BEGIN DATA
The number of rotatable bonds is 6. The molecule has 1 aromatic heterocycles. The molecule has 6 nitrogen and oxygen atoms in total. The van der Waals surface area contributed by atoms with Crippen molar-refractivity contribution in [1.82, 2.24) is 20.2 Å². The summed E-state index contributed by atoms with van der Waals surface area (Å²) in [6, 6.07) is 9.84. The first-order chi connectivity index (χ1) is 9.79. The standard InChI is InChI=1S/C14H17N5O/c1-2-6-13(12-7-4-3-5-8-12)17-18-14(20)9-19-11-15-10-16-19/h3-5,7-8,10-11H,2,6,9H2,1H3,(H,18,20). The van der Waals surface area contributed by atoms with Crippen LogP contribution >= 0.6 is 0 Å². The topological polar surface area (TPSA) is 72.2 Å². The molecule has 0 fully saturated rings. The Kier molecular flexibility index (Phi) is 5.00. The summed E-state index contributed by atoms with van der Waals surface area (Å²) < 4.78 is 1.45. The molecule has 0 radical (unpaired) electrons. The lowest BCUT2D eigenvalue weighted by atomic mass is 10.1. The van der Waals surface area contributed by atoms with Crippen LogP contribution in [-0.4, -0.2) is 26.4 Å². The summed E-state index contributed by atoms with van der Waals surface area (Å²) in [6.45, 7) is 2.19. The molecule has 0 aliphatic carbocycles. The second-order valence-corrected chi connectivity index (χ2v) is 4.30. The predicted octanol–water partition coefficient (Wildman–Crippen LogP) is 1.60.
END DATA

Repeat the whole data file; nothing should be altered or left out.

The number of rotatable bonds is 6. The molecule has 1 aromatic heterocycles. The molecule has 6 nitrogen and oxygen atoms in total. The van der Waals surface area contributed by atoms with Crippen molar-refractivity contribution in [1.82, 2.24) is 20.2 Å². The summed E-state index contributed by atoms with van der Waals surface area (Å²) in [6, 6.07) is 9.84. The first-order chi connectivity index (χ1) is 9.79. The standard InChI is InChI=1S/C14H17N5O/c1-2-6-13(12-7-4-3-5-8-12)17-18-14(20)9-19-11-15-10-16-19/h3-5,7-8,10-11H,2,6,9H2,1H3,(H,18,20). The van der Waals surface area contributed by atoms with Crippen LogP contribution >= 0.6 is 0 Å². The topological polar surface area (TPSA) is 72.2 Å². The molecule has 0 fully saturated rings. The Kier molecular flexibility index (Phi) is 5.00. The summed E-state index contributed by atoms with van der Waals surface area (Å²) < 4.78 is 1.45. The molecule has 0 radical (unpaired) electrons. The lowest BCUT2D eigenvalue weighted by atomic mass is 10.1. The van der Waals surface area contributed by atoms with Crippen LogP contribution in [-0.4, -0.2) is 26.4 Å². The summed E-state index contributed by atoms with van der Waals surface area (Å²) in [6.45, 7) is 2.19. The molecule has 0 aliphatic carbocycles. The second-order valence-corrected chi connectivity index (χ2v) is 4.30. The predicted octanol–water partition coefficient (Wildman–Crippen LogP) is 1.60.